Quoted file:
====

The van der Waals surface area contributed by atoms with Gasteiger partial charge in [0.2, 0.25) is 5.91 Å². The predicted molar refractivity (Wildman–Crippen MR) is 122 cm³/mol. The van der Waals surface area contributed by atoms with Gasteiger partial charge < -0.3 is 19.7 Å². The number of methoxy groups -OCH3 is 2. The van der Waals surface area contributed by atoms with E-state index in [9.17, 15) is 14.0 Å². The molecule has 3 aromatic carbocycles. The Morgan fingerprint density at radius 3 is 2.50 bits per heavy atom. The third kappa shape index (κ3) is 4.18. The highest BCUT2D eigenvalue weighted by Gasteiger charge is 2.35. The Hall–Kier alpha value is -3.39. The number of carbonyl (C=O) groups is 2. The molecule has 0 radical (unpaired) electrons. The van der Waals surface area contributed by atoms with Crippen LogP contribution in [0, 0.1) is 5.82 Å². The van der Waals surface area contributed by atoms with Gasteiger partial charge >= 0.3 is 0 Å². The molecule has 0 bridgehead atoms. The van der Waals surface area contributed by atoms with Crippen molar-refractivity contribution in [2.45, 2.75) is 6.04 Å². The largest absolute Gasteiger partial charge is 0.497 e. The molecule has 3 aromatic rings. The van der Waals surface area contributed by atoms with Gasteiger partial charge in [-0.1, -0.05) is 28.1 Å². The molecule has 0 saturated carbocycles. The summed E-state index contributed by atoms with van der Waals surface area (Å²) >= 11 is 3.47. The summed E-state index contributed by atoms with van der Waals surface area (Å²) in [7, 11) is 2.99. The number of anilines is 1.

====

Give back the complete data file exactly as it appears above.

The van der Waals surface area contributed by atoms with Gasteiger partial charge in [0.2, 0.25) is 5.91 Å². The predicted molar refractivity (Wildman–Crippen MR) is 122 cm³/mol. The van der Waals surface area contributed by atoms with Gasteiger partial charge < -0.3 is 19.7 Å². The number of methoxy groups -OCH3 is 2. The van der Waals surface area contributed by atoms with E-state index in [9.17, 15) is 14.0 Å². The molecule has 3 aromatic carbocycles. The Morgan fingerprint density at radius 3 is 2.50 bits per heavy atom. The third kappa shape index (κ3) is 4.18. The highest BCUT2D eigenvalue weighted by Gasteiger charge is 2.35. The Hall–Kier alpha value is -3.39. The number of carbonyl (C=O) groups is 2. The molecule has 0 radical (unpaired) electrons. The van der Waals surface area contributed by atoms with Crippen LogP contribution in [0, 0.1) is 5.82 Å². The van der Waals surface area contributed by atoms with Gasteiger partial charge >= 0.3 is 0 Å². The molecule has 0 bridgehead atoms. The van der Waals surface area contributed by atoms with Crippen molar-refractivity contribution in [2.45, 2.75) is 6.04 Å². The largest absolute Gasteiger partial charge is 0.497 e. The molecule has 3 aromatic rings. The van der Waals surface area contributed by atoms with Gasteiger partial charge in [-0.1, -0.05) is 28.1 Å². The molecule has 0 saturated carbocycles. The summed E-state index contributed by atoms with van der Waals surface area (Å²) >= 11 is 3.47. The summed E-state index contributed by atoms with van der Waals surface area (Å²) in [7, 11) is 2.99. The number of anilines is 1.